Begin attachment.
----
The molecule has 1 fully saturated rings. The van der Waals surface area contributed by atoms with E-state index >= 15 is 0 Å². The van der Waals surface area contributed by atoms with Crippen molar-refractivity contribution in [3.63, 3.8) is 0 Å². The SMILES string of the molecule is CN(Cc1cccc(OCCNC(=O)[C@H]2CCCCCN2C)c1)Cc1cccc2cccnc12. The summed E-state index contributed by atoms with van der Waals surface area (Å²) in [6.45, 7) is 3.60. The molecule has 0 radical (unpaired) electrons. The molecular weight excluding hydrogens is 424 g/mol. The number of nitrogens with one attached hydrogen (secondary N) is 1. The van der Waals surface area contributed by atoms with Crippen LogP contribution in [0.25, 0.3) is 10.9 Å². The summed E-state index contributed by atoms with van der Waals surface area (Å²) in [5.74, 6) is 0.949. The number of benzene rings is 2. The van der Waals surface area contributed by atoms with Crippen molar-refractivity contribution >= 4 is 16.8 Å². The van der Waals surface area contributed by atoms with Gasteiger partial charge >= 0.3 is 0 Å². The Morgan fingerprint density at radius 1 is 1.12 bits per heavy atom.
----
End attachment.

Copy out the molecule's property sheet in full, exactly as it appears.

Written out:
The molecule has 1 fully saturated rings. The van der Waals surface area contributed by atoms with E-state index >= 15 is 0 Å². The van der Waals surface area contributed by atoms with Crippen molar-refractivity contribution in [3.63, 3.8) is 0 Å². The SMILES string of the molecule is CN(Cc1cccc(OCCNC(=O)[C@H]2CCCCCN2C)c1)Cc1cccc2cccnc12. The summed E-state index contributed by atoms with van der Waals surface area (Å²) in [6.45, 7) is 3.60. The molecule has 0 radical (unpaired) electrons. The molecular weight excluding hydrogens is 424 g/mol. The number of nitrogens with one attached hydrogen (secondary N) is 1. The van der Waals surface area contributed by atoms with Crippen LogP contribution in [0.25, 0.3) is 10.9 Å². The summed E-state index contributed by atoms with van der Waals surface area (Å²) in [5.74, 6) is 0.949. The number of benzene rings is 2. The van der Waals surface area contributed by atoms with Crippen molar-refractivity contribution >= 4 is 16.8 Å². The van der Waals surface area contributed by atoms with Gasteiger partial charge >= 0.3 is 0 Å². The Morgan fingerprint density at radius 1 is 1.12 bits per heavy atom.